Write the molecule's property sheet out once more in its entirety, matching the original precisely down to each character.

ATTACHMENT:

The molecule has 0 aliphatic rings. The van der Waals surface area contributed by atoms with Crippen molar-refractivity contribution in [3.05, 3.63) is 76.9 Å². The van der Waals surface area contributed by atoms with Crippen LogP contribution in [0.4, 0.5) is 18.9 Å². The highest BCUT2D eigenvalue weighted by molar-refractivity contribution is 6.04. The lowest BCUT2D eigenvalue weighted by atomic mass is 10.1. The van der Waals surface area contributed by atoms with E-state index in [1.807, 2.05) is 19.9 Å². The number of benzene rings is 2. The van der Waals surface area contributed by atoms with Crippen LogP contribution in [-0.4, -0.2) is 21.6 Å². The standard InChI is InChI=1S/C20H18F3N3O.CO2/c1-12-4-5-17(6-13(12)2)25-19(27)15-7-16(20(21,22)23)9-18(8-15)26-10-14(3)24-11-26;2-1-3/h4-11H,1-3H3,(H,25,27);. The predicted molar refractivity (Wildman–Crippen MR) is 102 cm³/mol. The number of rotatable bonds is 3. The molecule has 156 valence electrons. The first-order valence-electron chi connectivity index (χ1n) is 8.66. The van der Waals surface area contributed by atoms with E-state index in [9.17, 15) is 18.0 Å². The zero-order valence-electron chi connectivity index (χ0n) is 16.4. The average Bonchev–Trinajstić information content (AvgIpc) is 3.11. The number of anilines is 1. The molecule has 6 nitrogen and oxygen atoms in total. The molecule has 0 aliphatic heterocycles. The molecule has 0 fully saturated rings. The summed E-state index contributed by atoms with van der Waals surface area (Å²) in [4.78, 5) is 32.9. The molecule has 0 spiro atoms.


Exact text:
The molecule has 0 aliphatic rings. The van der Waals surface area contributed by atoms with Crippen molar-refractivity contribution in [3.05, 3.63) is 76.9 Å². The van der Waals surface area contributed by atoms with Crippen LogP contribution in [0.4, 0.5) is 18.9 Å². The highest BCUT2D eigenvalue weighted by molar-refractivity contribution is 6.04. The lowest BCUT2D eigenvalue weighted by atomic mass is 10.1. The van der Waals surface area contributed by atoms with E-state index in [1.807, 2.05) is 19.9 Å². The number of benzene rings is 2. The van der Waals surface area contributed by atoms with Crippen LogP contribution in [-0.4, -0.2) is 21.6 Å². The standard InChI is InChI=1S/C20H18F3N3O.CO2/c1-12-4-5-17(6-13(12)2)25-19(27)15-7-16(20(21,22)23)9-18(8-15)26-10-14(3)24-11-26;2-1-3/h4-11H,1-3H3,(H,25,27);. The predicted molar refractivity (Wildman–Crippen MR) is 102 cm³/mol. The number of rotatable bonds is 3. The molecule has 156 valence electrons. The first-order valence-electron chi connectivity index (χ1n) is 8.66. The van der Waals surface area contributed by atoms with E-state index in [9.17, 15) is 18.0 Å². The zero-order valence-electron chi connectivity index (χ0n) is 16.4. The average Bonchev–Trinajstić information content (AvgIpc) is 3.11. The number of anilines is 1. The molecule has 6 nitrogen and oxygen atoms in total. The molecule has 0 aliphatic heterocycles. The molecule has 0 fully saturated rings. The summed E-state index contributed by atoms with van der Waals surface area (Å²) in [4.78, 5) is 32.9. The molecule has 0 spiro atoms.